invisible-i-am by Gregg Davis
Publication date: August 18th 2015
Genres: Contemporary, Young Adult
An experimental, literary YA multimedia narrative centered on the experiences of 16-year-old Gregg Davis, who undergoes brutal bullying and sexual violence by her peers. Spanning the mediums of the printed page, online social media and the screen, this story offers a wrenching, empathetic look at the experience of bullying through a victim’s eyes, and then extends this theme of oppression, humiliation and violence to address issues of historical and systemic racism in the U.S. today. A picture book.
Read Chapter One for free at invisible-i-am.com.
For updates on Gregg and the invisible-i-am story, follow her on Twitter @iaminvisibleiam, Tumblr via http://iaminvisibleiam.tumblr.com, YouTube at https://www.youtube.com/channel/UCJ3_…, and Facebook at http://www.facebook.com/invisibleiambook.
“Caroline Lee Davis.” my mother’s second command penetrated my sister’s brain and she left me to the inevitable interrogation. Her thoughtful eyes met mine as she passed. Good. my sister and i understood each other.
(at least this time)
As she went upstairs, i turned to face my parents.
Mom still wore her yoga clothes from teaching classes earlier in the day. The thigh-length, mossy green, cashmere sweater and dark teal leggings complemented her brown hair and hazel eyes. She was barefoot yet she had draped a silk paisley shawl across her shoulders. Typical.
my father was fashion hopeless. Think tan khakis, a button down, light blue. Yet i never doubted their absolute love.
As if reading my thoughts, Dad put his arm around me and pulled me closer to him in support. His touch made me stiffen at ﬁrst but i reminded myself to breathe. my father was not going to abuse me and if i was going to pull off this charade, i needed to act like nothing was wrong.
“Spill,” Mom ordered, stepping into her role as disciplinarian. To her, living a well-regulated life was an act of self-friendship. She believed consistency provided a foundation for creativity. Dad was more into chaos, despite the fact that he viewed the scientiﬁc method as his religion. Both believed in balance. Or, as Mom taught, “hugging-the-midline of life.” Dad used English and called it moderation in all things.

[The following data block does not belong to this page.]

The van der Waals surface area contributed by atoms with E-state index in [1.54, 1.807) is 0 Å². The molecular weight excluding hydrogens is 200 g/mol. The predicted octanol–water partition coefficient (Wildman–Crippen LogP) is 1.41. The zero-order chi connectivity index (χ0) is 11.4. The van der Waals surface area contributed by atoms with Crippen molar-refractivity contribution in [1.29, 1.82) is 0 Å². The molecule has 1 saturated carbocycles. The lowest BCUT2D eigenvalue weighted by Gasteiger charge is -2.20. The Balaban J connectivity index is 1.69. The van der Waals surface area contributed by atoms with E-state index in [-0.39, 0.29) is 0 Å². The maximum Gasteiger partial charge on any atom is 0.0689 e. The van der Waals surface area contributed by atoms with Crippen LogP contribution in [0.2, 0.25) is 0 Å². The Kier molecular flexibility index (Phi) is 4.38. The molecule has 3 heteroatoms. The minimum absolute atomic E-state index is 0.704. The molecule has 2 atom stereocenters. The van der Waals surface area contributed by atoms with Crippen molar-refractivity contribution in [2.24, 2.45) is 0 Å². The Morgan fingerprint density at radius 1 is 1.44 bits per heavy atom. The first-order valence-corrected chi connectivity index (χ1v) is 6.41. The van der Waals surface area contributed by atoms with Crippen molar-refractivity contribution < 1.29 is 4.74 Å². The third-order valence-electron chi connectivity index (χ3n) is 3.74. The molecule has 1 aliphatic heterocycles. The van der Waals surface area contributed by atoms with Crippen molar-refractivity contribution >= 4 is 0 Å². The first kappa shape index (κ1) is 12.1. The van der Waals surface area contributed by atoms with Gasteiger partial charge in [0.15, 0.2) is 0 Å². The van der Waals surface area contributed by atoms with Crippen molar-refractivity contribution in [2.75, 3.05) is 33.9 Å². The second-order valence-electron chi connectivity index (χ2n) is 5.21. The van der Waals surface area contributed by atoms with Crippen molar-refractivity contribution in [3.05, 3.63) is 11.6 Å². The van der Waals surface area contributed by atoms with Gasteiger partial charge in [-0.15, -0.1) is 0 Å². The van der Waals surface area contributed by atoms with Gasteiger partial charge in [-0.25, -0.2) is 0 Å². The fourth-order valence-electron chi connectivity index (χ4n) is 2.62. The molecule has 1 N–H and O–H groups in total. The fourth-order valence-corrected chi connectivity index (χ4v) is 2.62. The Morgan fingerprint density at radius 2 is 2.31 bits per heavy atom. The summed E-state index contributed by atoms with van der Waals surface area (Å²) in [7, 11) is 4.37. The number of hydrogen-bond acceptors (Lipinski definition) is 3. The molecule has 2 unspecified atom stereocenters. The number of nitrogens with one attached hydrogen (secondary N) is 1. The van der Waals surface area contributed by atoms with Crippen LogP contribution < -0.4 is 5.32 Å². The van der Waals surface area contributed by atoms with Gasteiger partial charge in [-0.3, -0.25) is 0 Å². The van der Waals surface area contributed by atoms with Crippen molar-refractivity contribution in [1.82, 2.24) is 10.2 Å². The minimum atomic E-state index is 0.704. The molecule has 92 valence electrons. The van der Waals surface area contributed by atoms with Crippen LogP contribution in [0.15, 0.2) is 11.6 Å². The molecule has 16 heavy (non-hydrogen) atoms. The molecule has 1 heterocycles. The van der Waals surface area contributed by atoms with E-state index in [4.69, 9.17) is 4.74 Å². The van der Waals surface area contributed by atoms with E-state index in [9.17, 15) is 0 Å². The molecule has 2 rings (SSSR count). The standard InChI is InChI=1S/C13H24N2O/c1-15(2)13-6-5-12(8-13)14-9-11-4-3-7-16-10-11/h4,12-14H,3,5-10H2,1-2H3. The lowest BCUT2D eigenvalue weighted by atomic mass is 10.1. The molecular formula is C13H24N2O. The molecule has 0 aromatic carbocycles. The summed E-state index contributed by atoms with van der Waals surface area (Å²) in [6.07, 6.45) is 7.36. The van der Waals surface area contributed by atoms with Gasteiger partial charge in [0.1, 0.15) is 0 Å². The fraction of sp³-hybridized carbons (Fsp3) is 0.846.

(my hair-cutting exercise hardly fell within their parameters)
“Well,” my mind sifted through strategies and chose the ﬁrst line of defense. “You know how Jack and i broke up a couple of weeks ago?” How could they forget? i used every invective i could access in my vocabulary and invented new ones. It took them days to calm down my rage.
“Yes,” Mom answered. Succinct, as ever, my mother. She poured me a cup of Temple of Heaven Gunpowder Tea from Zhejiang Province, China, out of a delicate Qing Dynasty china pot.
Mom knew the best way to break me.
(hated when she did it)
“i wanted to make a statement?” i offered, hoping this would be enough. The skeptical looks on their faces said maybe not.
Dad changed his usual approach and challenged me, “Kind of extreme, don’t you think? What are you not saying?”
His eyes sought the truth i would never give him.
Fate intervened when a convoy of guys in pick-up trucks roared by our house. They blasted their horns and shouted obscenities about me. Their noise intruded into our sanctuary.
Mom and Dad raced over to the window, pulled back the heavy, indigo velvet drapery and stared as the thugs made another pass. The full moon rising added drama to the scene.
my parents turned and looked at me. And then they did something so them. They drew me off the sofa and placed me in the middle of their gentle hug. My father whispered, “Gregg sandwich.” A’ja rubbed against our legs, purring.
The sweetness of their gesture contrasted with the horribleness of the day and overwhelmed me. i began to cry heart-wrenching, broken-animal sort of sobs. Mom stroked my hair. Dad sang the lullaby, “Hush, little baby, don’t you cry.” Their tenderness made me blubber even more. i don’t know how long we stood there.
Harriet Showman (born 9 May 1954) is an author and multimedia artist born in South Carolina and raised in Pennsylvania. She returned to South Carolina for university and lives there today. She holds undergraduate and graduate degrees in colonial South Carolina history and has spent much of her life helping children and young adults succeed amidst challenging circumstances, including poverty and abuse. With a strong core of allies, Showman helped to establish a statewide Guardian ad Litem program to provide legal support for abused children; a Cities in Schools organization to serve underprivileged students; and a vehicle for the accumulation of monies to be distributed in grants through the Children’s Trust Fund. As a development officer for South Carolina’s flagship university, Showman attracted resources from major, national foundations to target South Carolina’s most urgent needs. She remains interested in the plight of children, teens and adults who suffer abuse, oppression and the paralyzing pain of invisibility.